3.1.1 Information Theory

Entropy A very common event does not carry much information. If we want to catch someone's attention, we have to produce an unexpected effect, something that occurs with very low probability. If we merely splash ink on paper, we produce random blobs which are not very informative. However, if we deposit the ink in the form of letters, it is extremely unlikely that the pattern has appeared spontaneously and thus is able to carry information.

Thus, the less probable an occurrence is, the more information it can convey. If a single event is expected to occur with probability p, its rarity or surprise value can be measured by p−1. This may thus be used to signify the information-carrying capacity of an event occurring with probability p. Such a measure is, however, not very expedient, because if we use two such events, the other one occurring with probability q, the information-carrying capacity of the two events should be the sum of the individual capacities if they are taken to be independent. On the one hand, we have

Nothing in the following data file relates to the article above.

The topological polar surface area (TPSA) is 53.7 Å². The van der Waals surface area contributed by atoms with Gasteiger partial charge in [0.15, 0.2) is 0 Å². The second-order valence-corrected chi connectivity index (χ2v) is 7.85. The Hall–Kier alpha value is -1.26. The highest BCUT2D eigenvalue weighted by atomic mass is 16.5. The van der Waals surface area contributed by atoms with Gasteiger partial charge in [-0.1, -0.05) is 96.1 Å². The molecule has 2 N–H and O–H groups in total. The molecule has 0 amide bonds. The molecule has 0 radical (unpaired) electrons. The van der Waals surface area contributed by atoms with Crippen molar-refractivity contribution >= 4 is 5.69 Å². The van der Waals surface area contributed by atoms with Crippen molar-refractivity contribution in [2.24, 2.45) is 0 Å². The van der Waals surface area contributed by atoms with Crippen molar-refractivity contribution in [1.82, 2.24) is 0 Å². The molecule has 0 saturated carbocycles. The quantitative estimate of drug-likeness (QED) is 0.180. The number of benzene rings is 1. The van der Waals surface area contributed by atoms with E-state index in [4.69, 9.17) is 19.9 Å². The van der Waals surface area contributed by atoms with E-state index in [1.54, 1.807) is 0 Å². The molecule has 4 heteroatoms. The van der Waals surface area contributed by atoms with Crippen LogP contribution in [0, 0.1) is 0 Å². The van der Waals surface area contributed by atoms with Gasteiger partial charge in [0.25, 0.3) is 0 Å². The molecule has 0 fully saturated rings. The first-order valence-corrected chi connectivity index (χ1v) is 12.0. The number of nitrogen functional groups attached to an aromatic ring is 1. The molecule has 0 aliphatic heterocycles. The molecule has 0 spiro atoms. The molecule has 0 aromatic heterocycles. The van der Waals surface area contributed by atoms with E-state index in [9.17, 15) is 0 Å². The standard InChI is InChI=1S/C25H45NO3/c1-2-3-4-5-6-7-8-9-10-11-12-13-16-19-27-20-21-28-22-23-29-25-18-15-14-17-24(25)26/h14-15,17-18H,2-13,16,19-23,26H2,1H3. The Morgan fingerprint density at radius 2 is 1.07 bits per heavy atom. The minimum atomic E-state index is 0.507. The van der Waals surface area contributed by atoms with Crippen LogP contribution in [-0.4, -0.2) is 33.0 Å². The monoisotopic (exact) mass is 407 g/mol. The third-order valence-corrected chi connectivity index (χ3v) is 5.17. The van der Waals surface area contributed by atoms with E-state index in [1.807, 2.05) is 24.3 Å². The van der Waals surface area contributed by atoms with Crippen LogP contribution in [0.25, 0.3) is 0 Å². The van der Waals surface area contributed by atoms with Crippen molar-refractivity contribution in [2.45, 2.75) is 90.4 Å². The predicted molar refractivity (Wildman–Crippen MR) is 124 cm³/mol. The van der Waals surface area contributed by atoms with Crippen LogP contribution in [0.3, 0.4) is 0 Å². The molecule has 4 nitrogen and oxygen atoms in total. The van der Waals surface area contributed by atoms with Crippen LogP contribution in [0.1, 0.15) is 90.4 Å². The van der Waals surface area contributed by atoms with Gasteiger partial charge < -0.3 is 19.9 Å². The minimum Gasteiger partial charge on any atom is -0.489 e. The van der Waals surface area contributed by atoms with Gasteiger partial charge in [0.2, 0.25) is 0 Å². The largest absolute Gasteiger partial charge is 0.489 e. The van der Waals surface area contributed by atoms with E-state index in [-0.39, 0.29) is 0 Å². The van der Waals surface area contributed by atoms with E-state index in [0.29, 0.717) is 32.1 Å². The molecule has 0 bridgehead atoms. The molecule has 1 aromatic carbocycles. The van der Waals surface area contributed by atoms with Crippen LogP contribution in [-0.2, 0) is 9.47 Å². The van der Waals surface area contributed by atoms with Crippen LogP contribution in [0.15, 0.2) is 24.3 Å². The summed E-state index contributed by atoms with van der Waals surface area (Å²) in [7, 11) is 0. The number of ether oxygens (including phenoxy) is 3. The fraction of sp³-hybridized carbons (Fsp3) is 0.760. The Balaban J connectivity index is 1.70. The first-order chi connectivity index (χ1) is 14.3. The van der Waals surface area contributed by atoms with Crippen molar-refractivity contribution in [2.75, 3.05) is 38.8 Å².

but regarded as a single combined event, the two consecutive events should give the information capacity 1/pq. This is true only if p + q = 1, which is an exceptional special case. This shortcoming was overcome in 1948 when Shannon introduced his entropy concept,

As ...

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